As it turns out, the person that left the audio clip about Belichick was an attorney in Miami, Florida as I could see from his Anchor profile.
We had some good back and forth on Anchor, then moved it to LinkedIn and Twitter and Instagram, and email, then a phone call. And then he was a guest on our podcast Entrepreneur Perspectives—two times.
And then… he was coming to Charlotte as an attorney to record a podcast episode with Nick Shaw of Renaissance Periodization for Mike’s Game 7 Podcast. And he needed video work done to which he got. And then…
He came to our office and spent the afternoon and evening with us.
We chatted about sports, business, marketing, social media, branding, more sports, and we talked about the statement I mentioned at the beginning. You know the one where people state that social media is disconnecting us?
And then Mike Elkins said while looking at his phone…
“I feel pretty connected right now!”
Here we were in my office in Charlotte, North Carolina and in the office was Mike Elkins, the attorney who lives in Miami, Florida. A person I met two years ago on a social media app called Anchor. And John Priore, a content marketer who works for us who scored an internship with us on Twitter and eventually turned that into a full-time job.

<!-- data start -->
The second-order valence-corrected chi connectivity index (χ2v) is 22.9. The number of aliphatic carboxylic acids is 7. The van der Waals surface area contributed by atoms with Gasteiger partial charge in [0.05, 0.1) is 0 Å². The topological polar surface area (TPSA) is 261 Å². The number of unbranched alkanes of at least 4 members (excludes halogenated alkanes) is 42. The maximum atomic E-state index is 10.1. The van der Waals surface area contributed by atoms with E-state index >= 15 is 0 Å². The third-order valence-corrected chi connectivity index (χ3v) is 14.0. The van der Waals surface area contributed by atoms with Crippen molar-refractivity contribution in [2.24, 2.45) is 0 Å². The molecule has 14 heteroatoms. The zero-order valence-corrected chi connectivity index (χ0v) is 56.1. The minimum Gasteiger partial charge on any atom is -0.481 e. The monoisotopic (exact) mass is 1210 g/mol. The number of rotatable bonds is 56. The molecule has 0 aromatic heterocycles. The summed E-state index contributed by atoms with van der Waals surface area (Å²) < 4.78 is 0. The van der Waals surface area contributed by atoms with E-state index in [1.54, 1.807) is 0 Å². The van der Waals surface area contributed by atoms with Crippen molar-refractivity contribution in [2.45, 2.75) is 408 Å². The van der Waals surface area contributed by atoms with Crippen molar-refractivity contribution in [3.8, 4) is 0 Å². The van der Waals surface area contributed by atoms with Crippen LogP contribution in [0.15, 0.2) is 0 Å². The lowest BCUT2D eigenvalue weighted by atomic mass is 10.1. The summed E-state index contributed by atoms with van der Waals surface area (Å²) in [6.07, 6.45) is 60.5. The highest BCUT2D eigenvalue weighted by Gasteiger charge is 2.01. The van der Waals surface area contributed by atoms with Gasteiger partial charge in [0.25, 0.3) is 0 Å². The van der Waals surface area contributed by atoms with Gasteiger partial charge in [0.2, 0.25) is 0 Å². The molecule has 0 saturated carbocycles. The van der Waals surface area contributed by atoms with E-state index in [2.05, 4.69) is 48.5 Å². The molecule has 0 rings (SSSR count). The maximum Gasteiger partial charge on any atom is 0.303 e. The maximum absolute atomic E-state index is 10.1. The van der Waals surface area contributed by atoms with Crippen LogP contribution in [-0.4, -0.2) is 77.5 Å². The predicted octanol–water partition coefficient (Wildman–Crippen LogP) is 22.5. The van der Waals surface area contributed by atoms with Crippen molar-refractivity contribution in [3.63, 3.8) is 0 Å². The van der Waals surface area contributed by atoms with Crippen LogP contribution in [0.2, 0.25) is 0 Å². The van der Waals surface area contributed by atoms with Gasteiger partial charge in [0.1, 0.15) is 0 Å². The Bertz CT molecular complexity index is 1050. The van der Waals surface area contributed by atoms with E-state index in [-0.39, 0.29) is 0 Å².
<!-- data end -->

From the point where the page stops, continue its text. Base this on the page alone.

If not for social media, I do not meet Mike Elkins. If not for social media, John Priore probably doesn’t work for us.
Now I know there are some CFO’s saying, great, what does that mean money wise. Now for John, that’s easier because he is in our company. But for Mike, it’s not. What’s the ROI on Mike?
To which I say, you are completely missing the point. This isn’t about getting a return on our investment for every person we meet. I’m not in this to game people—only seeing them as a means to an end. Sure, we all need revenue and income. But this is the game. Building amazing relationships–and sometimes with people you otherwise would never have met.
Who knows where it all goes, but it’s that dynamic relationship with what to many are these invisible rewards. It’s branding. It’s who knows what can come from it.
Already, Mike has introduced us to a marketing person that is looking for new work. And he has introduced us to someone that needs marketing support.
Mike will be collaborating with us on content for SportsEpreneur.com.
And it all started with an app many people never heard of that doesn’t even exist in the same way that it did when we connected.
Sure, you can waste a lot of time and energy on social media. But if you can see it for what it can do and not see it as an ROI and then use it for the positive it can be, I believe…I take that back, I know it can do amazing things for you, your business, and the people you can meet.
I’ll finish with this. Have you ever read an amazing book? Or heard an amazing speaker? Or talked to an incredible person? And from that you were better in some way as a result?
I’ll assume the answer is yes to at least one of those questions.
What was your ROI on that book, that presentation, that person?
Like Mike, “I feel pretty connected right now!”